For many years I thought dressing was something shameful and my trips to stores reflected that. I thought I was doing something wrong and was too ashamed to make eye contact, smile, or have a conversation. I used to go to a particular Lane Bryant store and slink around and refuse help or admit I was shopping for myself.

      Once I accepted that dressing was OK and worked out at home that I didn’t have to hide anymore, I now go to the same Lane Bryant and am greeted with smiles and I know all the associates by name. They told me that the confidence I project is the biggest difference.

      It works the same in most situations. If I feel at ease, most others do, too. Whether in boy or girl mode, if I am friendly and smile I get along with other shoppers and clerks in the women’s section or the dreaded long checkout line. And I can only feel at ease because I chose to accept this aspect of my life and don’t feel ashamed about it.

      Any clerk I’ve encountered who isn’t accepting usually just rings things up with a sour look and leaves it at that.

      I do, however, try to stay in more tolerant communities and avoid too much interaction in less accepting areas. So far, almost all clerks, even male clerks at thrift stores, have been friendly and accepting.

    • #714781
      J J

      Yes, I have had similar experiences. I was shopping at Dillard’s and tried on some chemises. When I checked out an older SA who had helped me was there, but so was a younger SA who rang me up. Her comment was that the chenpmise was really lovely, she had a similar one, and looks really good with a flat chest. Another time at FofH I was trying on some lingerie with the help of an SA who adjusted the straps, et cetera and her comment was the color complimented my skin tone well. It just isn’t a big deal to by what we want to wear.

    • #714926

      A similar but smaller scale event.
      I’m shopping for support hose with my wife in a full service store.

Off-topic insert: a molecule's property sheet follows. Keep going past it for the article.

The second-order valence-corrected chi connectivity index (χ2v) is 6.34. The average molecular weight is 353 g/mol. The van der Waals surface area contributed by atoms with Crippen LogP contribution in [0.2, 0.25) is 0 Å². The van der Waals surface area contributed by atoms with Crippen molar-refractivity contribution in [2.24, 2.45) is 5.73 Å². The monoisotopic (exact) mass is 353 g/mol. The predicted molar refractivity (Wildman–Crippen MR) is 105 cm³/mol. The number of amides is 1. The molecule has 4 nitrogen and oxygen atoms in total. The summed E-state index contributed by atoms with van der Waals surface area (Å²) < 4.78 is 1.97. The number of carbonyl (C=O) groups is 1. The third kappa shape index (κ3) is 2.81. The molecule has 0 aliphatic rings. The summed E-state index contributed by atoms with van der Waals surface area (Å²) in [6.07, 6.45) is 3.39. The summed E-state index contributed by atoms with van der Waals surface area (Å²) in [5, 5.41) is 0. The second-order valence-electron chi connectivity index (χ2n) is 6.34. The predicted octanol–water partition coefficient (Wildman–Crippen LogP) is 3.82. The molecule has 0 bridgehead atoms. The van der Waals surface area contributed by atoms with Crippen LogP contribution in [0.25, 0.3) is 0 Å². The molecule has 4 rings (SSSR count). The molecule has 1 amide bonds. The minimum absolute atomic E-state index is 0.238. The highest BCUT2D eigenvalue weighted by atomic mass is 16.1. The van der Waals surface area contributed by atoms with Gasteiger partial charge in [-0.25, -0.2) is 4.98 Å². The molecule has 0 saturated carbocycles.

Young (college age) staff said ” Take off your socks. I need to measure you.
      Deep breath, then What the heck.
      I pull them down and reveal my OPI Linger Over Coffee (dark brown if you don’t know it).
      She looks and says, Oh that’s a great color for you!
      We go off a polish and pedicure conversation.

      As has been said, Younger staff in larger cities or college towns are the most likely to be supportive. In my experience anyway.

    • #714939

      I have had many clerks and shoppers talk to me about me nails, my skirt, or my necklace.  I love it when they talk to me like any other woman in the store.


    • #714942

      Hi All,

      Never had an issue with purchases of dresses, bras, heels, etc… at places like Nordstrom Rack, Ann Taylor, Loft, Dillard’s and Macy’s. I never had the question of who it’s for. Only a comments saying that’s a good style or the shoes are sexy. I’m in the Denver area, so it’s liberal here just about on every issue. It’s very low stress if you’re shopping in person in this area.

      However, and this may be slightly off topic. I was at a gas station in male mode during summer, wearing shorts, had shaved legs, and of course bright red toe nail polish while wearing flip flops. Had a guy and his kid whispering… “why would someone do that?” and then when I was walking out… they had to throw out 3-letter f word. Just kept going, smiled, shook my head.



      • #715149
        J J

        Troglodytes still exist and it is sad to see their intolerant views passed to future generations. The good news is that many in that future generation will forego those poor lessons and grow up to be more tolerant and accepting.